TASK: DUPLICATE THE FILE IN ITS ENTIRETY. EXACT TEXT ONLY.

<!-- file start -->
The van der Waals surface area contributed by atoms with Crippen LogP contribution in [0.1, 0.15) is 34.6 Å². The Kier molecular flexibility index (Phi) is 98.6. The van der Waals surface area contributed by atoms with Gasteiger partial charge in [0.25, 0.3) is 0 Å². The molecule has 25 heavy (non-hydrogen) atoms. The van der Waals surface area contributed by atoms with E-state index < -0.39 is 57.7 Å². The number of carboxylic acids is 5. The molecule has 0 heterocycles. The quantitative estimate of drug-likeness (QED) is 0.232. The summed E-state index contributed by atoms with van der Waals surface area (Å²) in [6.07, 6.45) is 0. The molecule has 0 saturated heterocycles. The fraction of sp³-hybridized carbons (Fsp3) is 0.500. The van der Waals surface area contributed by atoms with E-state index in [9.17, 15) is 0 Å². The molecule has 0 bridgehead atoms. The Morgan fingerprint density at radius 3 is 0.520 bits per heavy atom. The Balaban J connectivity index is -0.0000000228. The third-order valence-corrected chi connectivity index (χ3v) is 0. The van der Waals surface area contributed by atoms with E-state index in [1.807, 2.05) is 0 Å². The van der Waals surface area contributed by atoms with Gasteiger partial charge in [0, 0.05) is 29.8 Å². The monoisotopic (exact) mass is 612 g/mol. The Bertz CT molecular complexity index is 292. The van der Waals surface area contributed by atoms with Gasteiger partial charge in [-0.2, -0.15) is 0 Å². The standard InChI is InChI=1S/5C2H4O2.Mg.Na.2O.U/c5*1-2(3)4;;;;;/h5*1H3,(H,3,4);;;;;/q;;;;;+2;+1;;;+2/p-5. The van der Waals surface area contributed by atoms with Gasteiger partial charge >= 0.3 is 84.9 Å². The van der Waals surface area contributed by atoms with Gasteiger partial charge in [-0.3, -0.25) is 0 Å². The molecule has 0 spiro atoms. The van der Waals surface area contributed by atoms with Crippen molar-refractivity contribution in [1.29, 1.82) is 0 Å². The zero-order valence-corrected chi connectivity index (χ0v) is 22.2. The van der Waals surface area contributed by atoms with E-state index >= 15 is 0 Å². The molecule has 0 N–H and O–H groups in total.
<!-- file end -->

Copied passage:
The van der Waals surface area contributed by atoms with Crippen LogP contribution in [0.1, 0.15) is 34.6 Å². The Kier molecular flexibility index (Phi) is 98.6. The van der Waals surface area contributed by atoms with Gasteiger partial charge in [0.25, 0.3) is 0 Å². The molecule has 25 heavy (non-hydrogen) atoms. The van der Waals surface area contributed by atoms with E-state index < -0.39 is 57.7 Å². The number of carboxylic acids is 5. The molecule has 0 heterocycles. The quantitative estimate of drug-likeness (QED) is 0.232. The summed E-state index contributed by atoms with van der Waals surface area (Å²) in [6.07, 6.45) is 0. The molecule has 0 saturated heterocycles. The fraction of sp³-hybridized carbons (Fsp3) is 0.500. The van der Waals surface area contributed by atoms with E-state index in [9.17, 15) is 0 Å². The molecule has 0 bridgehead atoms. The Morgan fingerprint density at radius 3 is 0.520 bits per heavy atom. The Balaban J connectivity index is -0.0000000228. The third-order valence-corrected chi connectivity index (χ3v) is 0. The van der Waals surface area contributed by atoms with E-state index in [1.807, 2.05) is 0 Å². The van der Waals surface area contributed by atoms with Gasteiger partial charge in [0, 0.05) is 29.8 Å². The monoisotopic (exact) mass is 612 g/mol. The Bertz CT molecular complexity index is 292. The van der Waals surface area contributed by atoms with Gasteiger partial charge in [-0.2, -0.15) is 0 Å². The standard InChI is InChI=1S/5C2H4O2.Mg.Na.2O.U/c5*1-2(3)4;;;;;/h5*1H3,(H,3,4);;;;;/q;;;;;+2;+1;;;+2/p-5. The van der Waals surface area contributed by atoms with Gasteiger partial charge >= 0.3 is 84.9 Å². The van der Waals surface area contributed by atoms with Gasteiger partial charge in [-0.3, -0.25) is 0 Å². The molecule has 0 spiro atoms. The van der Waals surface area contributed by atoms with Crippen molar-refractivity contribution in [1.29, 1.82) is 0 Å². The zero-order valence-corrected chi connectivity index (χ0v) is 22.2. The van der Waals surface area contributed by atoms with E-state index >= 15 is 0 Å². The molecule has 0 N–H and O–H groups in total.